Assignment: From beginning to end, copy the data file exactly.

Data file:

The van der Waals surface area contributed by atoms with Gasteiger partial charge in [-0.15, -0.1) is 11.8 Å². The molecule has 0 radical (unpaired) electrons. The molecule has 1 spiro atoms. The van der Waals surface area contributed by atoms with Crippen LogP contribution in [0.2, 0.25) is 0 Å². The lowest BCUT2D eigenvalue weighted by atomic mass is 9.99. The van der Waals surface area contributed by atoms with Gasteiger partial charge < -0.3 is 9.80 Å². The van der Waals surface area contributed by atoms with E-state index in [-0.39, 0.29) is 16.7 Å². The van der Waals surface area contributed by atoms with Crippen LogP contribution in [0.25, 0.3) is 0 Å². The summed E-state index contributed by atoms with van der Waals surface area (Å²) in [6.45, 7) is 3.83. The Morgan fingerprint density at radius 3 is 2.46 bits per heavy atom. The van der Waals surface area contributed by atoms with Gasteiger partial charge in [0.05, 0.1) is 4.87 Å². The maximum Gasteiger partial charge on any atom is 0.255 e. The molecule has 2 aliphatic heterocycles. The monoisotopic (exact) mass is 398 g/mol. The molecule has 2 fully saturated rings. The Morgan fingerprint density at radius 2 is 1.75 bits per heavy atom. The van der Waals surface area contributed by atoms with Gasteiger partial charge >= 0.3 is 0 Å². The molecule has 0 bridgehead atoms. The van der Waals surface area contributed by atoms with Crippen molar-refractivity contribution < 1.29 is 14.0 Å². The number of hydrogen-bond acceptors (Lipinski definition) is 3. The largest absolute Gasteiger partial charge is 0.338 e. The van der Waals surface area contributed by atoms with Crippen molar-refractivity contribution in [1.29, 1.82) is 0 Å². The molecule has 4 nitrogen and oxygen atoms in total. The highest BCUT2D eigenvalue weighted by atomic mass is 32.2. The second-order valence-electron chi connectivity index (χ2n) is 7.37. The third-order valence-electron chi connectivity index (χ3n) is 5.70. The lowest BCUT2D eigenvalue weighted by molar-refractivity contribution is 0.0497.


The van der Waals surface area contributed by atoms with Gasteiger partial charge in [-0.15, -0.1) is 11.8 Å². The molecule has 0 radical (unpaired) electrons. The molecule has 1 spiro atoms. The van der Waals surface area contributed by atoms with Crippen LogP contribution in [0.2, 0.25) is 0 Å². The lowest BCUT2D eigenvalue weighted by atomic mass is 9.99. The van der Waals surface area contributed by atoms with Gasteiger partial charge < -0.3 is 9.80 Å². The van der Waals surface area contributed by atoms with E-state index in [-0.39, 0.29) is 16.7 Å². The van der Waals surface area contributed by atoms with Crippen LogP contribution in [0.25, 0.3) is 0 Å². The summed E-state index contributed by atoms with van der Waals surface area (Å²) in [6.45, 7) is 3.83. The Morgan fingerprint density at radius 3 is 2.46 bits per heavy atom. The van der Waals surface area contributed by atoms with Gasteiger partial charge in [0.05, 0.1) is 4.87 Å². The maximum Gasteiger partial charge on any atom is 0.255 e. The molecule has 2 aliphatic heterocycles. The monoisotopic (exact) mass is 398 g/mol. The molecule has 2 fully saturated rings. The Morgan fingerprint density at radius 2 is 1.75 bits per heavy atom. The van der Waals surface area contributed by atoms with Gasteiger partial charge >= 0.3 is 0 Å². The molecule has 0 bridgehead atoms. The van der Waals surface area contributed by atoms with Crippen molar-refractivity contribution < 1.29 is 14.0 Å². The number of hydrogen-bond acceptors (Lipinski definition) is 3. The largest absolute Gasteiger partial charge is 0.338 e. The van der Waals surface area contributed by atoms with Crippen molar-refractivity contribution in [1.29, 1.82) is 0 Å². The molecule has 4 nitrogen and oxygen atoms in total. The highest BCUT2D eigenvalue weighted by atomic mass is 32.2. The second-order valence-electron chi connectivity index (χ2n) is 7.37. The third-order valence-electron chi connectivity index (χ3n) is 5.70. The lowest BCUT2D eigenvalue weighted by molar-refractivity contribution is 0.0497.